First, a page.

Dr Claire Thompson
University of Hertfordshire
Claire is a Senior Research Fellow at the University of Hertfordshire and joined the ARC East of England (EoE) in January 2020. Her role involves building links with the ARC EoE populations in focus and developing and providing research support and initiative for programmes of research and implementation relating to prevention and early detection in health and social care. Her research interests focus on place-based inequalities, particularly in relation to food, health and wellbeing. Specifically, she is interested in food and alcohol environments, food poverty, dietary health inequalities, food policy, and urban regeneration. Before joining the University of Hertfordshire, Claire was based at the London School of Hygiene and Tropical Medicine working on a variety of projects including Olympic regeneration, alcohol licensing, and a Wellcome Trust Society and Ethics fellowship investigating the health and wellbeing challenges of foodbanking. She completed a PhD in Human Geography at Queen Mary University of London.
Dr Julia Mueller
Dr Julia Mueller is the Regional Co-Lead of ASO East of England. She is a postdoctoral Research Associate at the MRC Epidemiology Unit, University of Cambridge, within the programme on Prevention of Diabetes and Related Metabolic Disorders in High Risk Groups. She currently leads the quantitative analysis on an NIHR Programme Grant for Applied Research on developing and evaluating scalable behavioural weight management programmes for the prevention and treatment of type 2 diabetes. Julia completed a Bsc in Psychology and an MSc in Health Psychology before completing her PhD in 2018 at the University of Manchester. Her research interests focus on using technology and digital solutions for health benefit and she has co-authored a book on “Developing Medical Apps and mHealth Interventions” (Springer).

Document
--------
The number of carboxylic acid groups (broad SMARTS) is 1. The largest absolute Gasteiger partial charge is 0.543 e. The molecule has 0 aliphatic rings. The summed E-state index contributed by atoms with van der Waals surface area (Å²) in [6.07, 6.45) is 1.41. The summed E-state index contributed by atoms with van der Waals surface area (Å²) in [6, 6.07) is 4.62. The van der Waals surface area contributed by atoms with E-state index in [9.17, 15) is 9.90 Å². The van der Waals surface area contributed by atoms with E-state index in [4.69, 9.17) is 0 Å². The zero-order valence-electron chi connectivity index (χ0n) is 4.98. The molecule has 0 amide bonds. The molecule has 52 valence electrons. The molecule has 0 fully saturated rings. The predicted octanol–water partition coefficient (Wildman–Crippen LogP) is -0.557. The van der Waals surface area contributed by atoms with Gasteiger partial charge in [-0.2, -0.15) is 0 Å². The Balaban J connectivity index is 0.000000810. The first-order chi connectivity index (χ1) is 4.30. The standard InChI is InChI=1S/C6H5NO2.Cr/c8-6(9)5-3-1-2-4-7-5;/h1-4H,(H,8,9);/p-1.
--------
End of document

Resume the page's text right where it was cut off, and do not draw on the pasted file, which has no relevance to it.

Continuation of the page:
Ms Rebecca Jones